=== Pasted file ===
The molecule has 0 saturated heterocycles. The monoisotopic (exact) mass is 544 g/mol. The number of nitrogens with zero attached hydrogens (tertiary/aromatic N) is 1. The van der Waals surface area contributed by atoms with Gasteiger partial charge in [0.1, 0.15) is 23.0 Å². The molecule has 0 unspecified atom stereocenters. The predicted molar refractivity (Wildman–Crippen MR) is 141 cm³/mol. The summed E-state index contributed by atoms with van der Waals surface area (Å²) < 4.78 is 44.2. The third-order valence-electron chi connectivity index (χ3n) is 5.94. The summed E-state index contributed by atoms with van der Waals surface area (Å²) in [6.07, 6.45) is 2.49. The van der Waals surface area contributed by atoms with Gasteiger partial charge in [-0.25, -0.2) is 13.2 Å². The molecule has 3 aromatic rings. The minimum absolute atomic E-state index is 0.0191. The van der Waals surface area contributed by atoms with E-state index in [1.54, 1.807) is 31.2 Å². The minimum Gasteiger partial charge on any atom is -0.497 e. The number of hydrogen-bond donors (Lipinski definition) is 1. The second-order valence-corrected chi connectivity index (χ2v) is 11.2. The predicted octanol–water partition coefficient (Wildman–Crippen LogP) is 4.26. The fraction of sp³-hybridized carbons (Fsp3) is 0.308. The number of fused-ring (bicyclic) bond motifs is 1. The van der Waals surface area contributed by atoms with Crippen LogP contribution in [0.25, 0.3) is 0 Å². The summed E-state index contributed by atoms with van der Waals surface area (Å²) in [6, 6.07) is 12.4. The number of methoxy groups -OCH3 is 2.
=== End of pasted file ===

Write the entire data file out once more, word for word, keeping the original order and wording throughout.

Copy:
The molecule has 0 saturated heterocycles. The monoisotopic (exact) mass is 544 g/mol. The number of nitrogens with zero attached hydrogens (tertiary/aromatic N) is 1. The van der Waals surface area contributed by atoms with Gasteiger partial charge in [0.1, 0.15) is 23.0 Å². The molecule has 0 unspecified atom stereocenters. The predicted molar refractivity (Wildman–Crippen MR) is 141 cm³/mol. The summed E-state index contributed by atoms with van der Waals surface area (Å²) < 4.78 is 44.2. The third-order valence-electron chi connectivity index (χ3n) is 5.94. The summed E-state index contributed by atoms with van der Waals surface area (Å²) in [6.07, 6.45) is 2.49. The van der Waals surface area contributed by atoms with Gasteiger partial charge in [-0.25, -0.2) is 13.2 Å². The molecule has 3 aromatic rings. The minimum absolute atomic E-state index is 0.0191. The van der Waals surface area contributed by atoms with E-state index in [1.54, 1.807) is 31.2 Å². The minimum Gasteiger partial charge on any atom is -0.497 e. The number of hydrogen-bond donors (Lipinski definition) is 1. The second-order valence-corrected chi connectivity index (χ2v) is 11.2. The predicted octanol–water partition coefficient (Wildman–Crippen LogP) is 4.26. The fraction of sp³-hybridized carbons (Fsp3) is 0.308. The number of fused-ring (bicyclic) bond motifs is 1. The van der Waals surface area contributed by atoms with Crippen LogP contribution in [0.25, 0.3) is 0 Å². The summed E-state index contributed by atoms with van der Waals surface area (Å²) in [6, 6.07) is 12.4. The number of methoxy groups -OCH3 is 2.